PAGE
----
There is a real possibility that sub-zero interest rates could be seen in the G7 nations, M&G fixed income manager Richard Woolnough argues.
Woolnough, manager of the £8bn M&G Optimal Income fund, says there is a “potential for a major investment climate change” as developed markets’ monetary policymakers start to experiment with below zero interest rates.
“Many G7 economies have implemented very low rates and quantitative easing for a number of years, yet still appear to be in the economic doldrums with high unemployment, low growth and limited fiscal room,” he says. “It could now be time for a significant change in the investment text book as central banks experiment with rates below zero.”
The manager says sub-zero interest rates could be stimulative from a central bank’s point of view, as they would discourage saving and encourage consumption in the same way as a normal interest rate cut. Furthermore, they create the possibility of exceptionally low, zero or negative borrowing rates at the extreme.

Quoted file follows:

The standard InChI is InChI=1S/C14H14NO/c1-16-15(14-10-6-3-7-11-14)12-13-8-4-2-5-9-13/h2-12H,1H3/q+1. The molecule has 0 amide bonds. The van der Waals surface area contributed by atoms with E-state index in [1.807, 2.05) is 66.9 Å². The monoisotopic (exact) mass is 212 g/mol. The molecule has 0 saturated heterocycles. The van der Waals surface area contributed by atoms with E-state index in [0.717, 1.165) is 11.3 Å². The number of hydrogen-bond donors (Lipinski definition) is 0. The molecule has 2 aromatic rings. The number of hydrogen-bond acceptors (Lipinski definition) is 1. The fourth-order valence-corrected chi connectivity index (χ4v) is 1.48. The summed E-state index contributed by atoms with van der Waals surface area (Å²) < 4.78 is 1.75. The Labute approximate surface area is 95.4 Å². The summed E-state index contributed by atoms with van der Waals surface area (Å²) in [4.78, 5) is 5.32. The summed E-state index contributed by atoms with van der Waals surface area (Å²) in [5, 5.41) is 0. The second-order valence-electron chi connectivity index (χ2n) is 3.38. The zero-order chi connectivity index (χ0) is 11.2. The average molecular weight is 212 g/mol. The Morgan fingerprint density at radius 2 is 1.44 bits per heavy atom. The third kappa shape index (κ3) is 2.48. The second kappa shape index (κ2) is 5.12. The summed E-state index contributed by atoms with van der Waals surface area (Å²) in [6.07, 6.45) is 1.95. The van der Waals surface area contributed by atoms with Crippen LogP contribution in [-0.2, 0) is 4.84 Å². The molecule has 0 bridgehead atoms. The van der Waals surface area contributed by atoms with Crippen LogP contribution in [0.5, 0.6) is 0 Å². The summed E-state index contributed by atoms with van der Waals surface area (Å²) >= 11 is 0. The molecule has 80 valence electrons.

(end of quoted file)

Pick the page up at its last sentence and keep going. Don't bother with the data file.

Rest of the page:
Central banks including the Bank of England have come under growing pressure to lower rates even further in the lacklustre growth environment. The minutes of the Bank’s Monetay Policy Committee meeting in July show it would consider cutting the base rate from its historic low of 0.5 per cent if its Funding for Lending scheme is deemed a failure.
Woolnough (pictured) adds: “The challenges faced by central banks and governments are still there despite traditional and unconventional policy action. Maybe it will soon be time to use the conventional tool of cutting interest rates in an unconventional way by making them negative.”